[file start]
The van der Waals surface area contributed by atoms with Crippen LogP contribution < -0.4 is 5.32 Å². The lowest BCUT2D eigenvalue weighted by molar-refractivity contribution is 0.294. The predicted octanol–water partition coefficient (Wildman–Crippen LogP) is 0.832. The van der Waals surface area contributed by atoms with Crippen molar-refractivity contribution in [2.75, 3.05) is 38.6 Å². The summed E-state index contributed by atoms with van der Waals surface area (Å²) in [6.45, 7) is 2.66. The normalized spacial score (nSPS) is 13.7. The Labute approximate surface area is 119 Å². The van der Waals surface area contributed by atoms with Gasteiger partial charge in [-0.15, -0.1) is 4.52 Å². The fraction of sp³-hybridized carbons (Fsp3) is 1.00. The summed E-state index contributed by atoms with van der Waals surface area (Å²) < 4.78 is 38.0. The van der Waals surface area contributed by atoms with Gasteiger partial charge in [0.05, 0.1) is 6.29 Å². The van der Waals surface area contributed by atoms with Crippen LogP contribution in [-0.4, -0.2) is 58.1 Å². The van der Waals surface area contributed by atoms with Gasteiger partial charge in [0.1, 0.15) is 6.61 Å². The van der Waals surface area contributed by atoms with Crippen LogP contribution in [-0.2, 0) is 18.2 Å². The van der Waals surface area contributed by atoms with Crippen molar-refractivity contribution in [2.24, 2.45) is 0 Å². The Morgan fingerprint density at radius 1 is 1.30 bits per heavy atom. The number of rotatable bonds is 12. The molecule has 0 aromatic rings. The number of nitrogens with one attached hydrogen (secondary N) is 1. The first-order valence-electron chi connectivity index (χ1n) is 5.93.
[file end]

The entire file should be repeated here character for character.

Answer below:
The van der Waals surface area contributed by atoms with Crippen LogP contribution < -0.4 is 5.32 Å². The lowest BCUT2D eigenvalue weighted by molar-refractivity contribution is 0.294. The predicted octanol–water partition coefficient (Wildman–Crippen LogP) is 0.832. The van der Waals surface area contributed by atoms with Crippen molar-refractivity contribution in [2.75, 3.05) is 38.6 Å². The summed E-state index contributed by atoms with van der Waals surface area (Å²) in [6.45, 7) is 2.66. The normalized spacial score (nSPS) is 13.7. The Labute approximate surface area is 119 Å². The van der Waals surface area contributed by atoms with Gasteiger partial charge in [-0.15, -0.1) is 4.52 Å². The fraction of sp³-hybridized carbons (Fsp3) is 1.00. The summed E-state index contributed by atoms with van der Waals surface area (Å²) < 4.78 is 38.0. The van der Waals surface area contributed by atoms with Gasteiger partial charge in [0.05, 0.1) is 6.29 Å². The van der Waals surface area contributed by atoms with Crippen LogP contribution in [-0.4, -0.2) is 58.1 Å². The van der Waals surface area contributed by atoms with Gasteiger partial charge in [0.1, 0.15) is 6.61 Å². The van der Waals surface area contributed by atoms with Crippen LogP contribution in [-0.2, 0) is 18.2 Å². The van der Waals surface area contributed by atoms with Crippen molar-refractivity contribution in [2.24, 2.45) is 0 Å². The Morgan fingerprint density at radius 1 is 1.30 bits per heavy atom. The number of rotatable bonds is 12. The molecule has 0 aromatic rings. The number of nitrogens with one attached hydrogen (secondary N) is 1. The first-order valence-electron chi connectivity index (χ1n) is 5.93.